Saturday, March 31, 2007

A Suggestion for Henry Waxman

Roll Call and the Politico report that an aide to Karl Rove made a political presentation to political appointees at the General Services Administration, and Henry Waxman believes it may have violated the Hatch Act. Naturally, Karl Rove is implicated - and Mr. Waxman won't let him get off easy.

A suggestion for Mr. Waxman: to ensure broader support for the investigation, try not to make it look so obviously partisan. You could bring in a few Democrats in cases where the evidence against them is pretty clear: John Conyers and Joe Baca. Bonus for you: the Republicans went pretty easy on those guys while they were in the majority. There's no reason for you to be so nice.

Now, on to the political angle. From the Politico:

According to Jennings’ document, posted on the committee’s Web site, the key to Republican campaigns in 2006 was the party’s 72-hour program – its effort to maximize GOP turnout on Election Day. Republican strategists have cited the program as integral to their success in past elections. But in 2006, its impact was blunted by a barrage of bad news for Republicans – the war in Iraq, the Mark Foley page scandal and other ethical controversies.

The Republicans who didn’t have the full support of the program performed much worse than the pre-election polling data available to the National Republican Congressional Committee – and such support often meant the difference between winning and losing. The PowerPoint document listed five campaigns that dramatically underperformed based on NRCC polls.

The document also identifies vulnerable Republican seats to prioritize for protection in 2008, and vulnerable Democrats to target for defeat. Regular readers won't be surprised by any of the names on the Democratic side:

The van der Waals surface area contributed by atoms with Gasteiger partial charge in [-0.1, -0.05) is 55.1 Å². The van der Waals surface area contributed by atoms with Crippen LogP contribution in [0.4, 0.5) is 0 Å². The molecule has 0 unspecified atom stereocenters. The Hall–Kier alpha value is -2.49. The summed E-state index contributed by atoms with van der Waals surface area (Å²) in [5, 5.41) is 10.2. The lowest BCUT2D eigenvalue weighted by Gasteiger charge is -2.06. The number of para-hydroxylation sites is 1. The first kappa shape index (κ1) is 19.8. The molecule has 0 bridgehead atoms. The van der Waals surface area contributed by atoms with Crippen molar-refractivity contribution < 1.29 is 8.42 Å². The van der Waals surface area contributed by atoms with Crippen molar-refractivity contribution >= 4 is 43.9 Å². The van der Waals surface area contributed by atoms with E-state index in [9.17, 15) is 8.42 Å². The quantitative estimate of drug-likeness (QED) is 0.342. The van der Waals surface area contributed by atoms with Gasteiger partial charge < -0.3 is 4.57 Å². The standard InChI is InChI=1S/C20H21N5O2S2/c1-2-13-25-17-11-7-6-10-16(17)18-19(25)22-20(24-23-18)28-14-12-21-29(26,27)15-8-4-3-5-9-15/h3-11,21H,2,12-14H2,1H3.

...Most of the names were freshmen who won in Republican-leaning districts, like Reps. Nick Lampson (D-Texas) and Nancy Boyda (D-Kan.). Left off the list were freshman Reps. Harry E. Mitchell and Gabrielle Giffords, both Arizona Democrats who represent districts President Bush carried in 2004.

Two freshman Democrats who ran contested races in Iowa, Rep. Bruce Braley and Loebsack, were also excluded.

The most surprising inclusion was Rep. Stephanie Herseth (D-S.D.), who coasted to victory in a solidly Republican state and hasn’t drawn any serious challengers at this early stage.

Democrats are jumping on the names of Republicans who must be protected:

Those GOP seats the White House saw in need of special defense included two California congressmen enmeshed in ethical controversy.

Rep. John Doolittle, whose district takes in the northern Sacramento suburbs, won with only 49 percent of the vote in 2006. Democrats have alleged improper ties between Doolittle and convicted lobbyist Jack Abramoff, among other complaints.

Rep. Gary G. Miller, who ran unopposed in his Southern California district in 2006, was also cited by the White House as vulnerable. The Democratic Congressional Campaign Committee has just launched a Web ad raising questions about a local land deal.

“Rove’s ’08 playbook confirms Republican concerns and fears about many of these incumbents we have been mentioning for the last few months,” said DCCC spokesman Doug Thornell.

I need to scrub the data, but I believe it's rare for a Member who squeaks by in a 'wave' election such as 2006 to be defeated in 2008. So Democrats may talk bravely about knocking off Doolittle or Miller, but chances are better that the Republicans will win in those seats more easily than in 2006.

The presentation in question is available on Waxman's Committee site here.

No comments: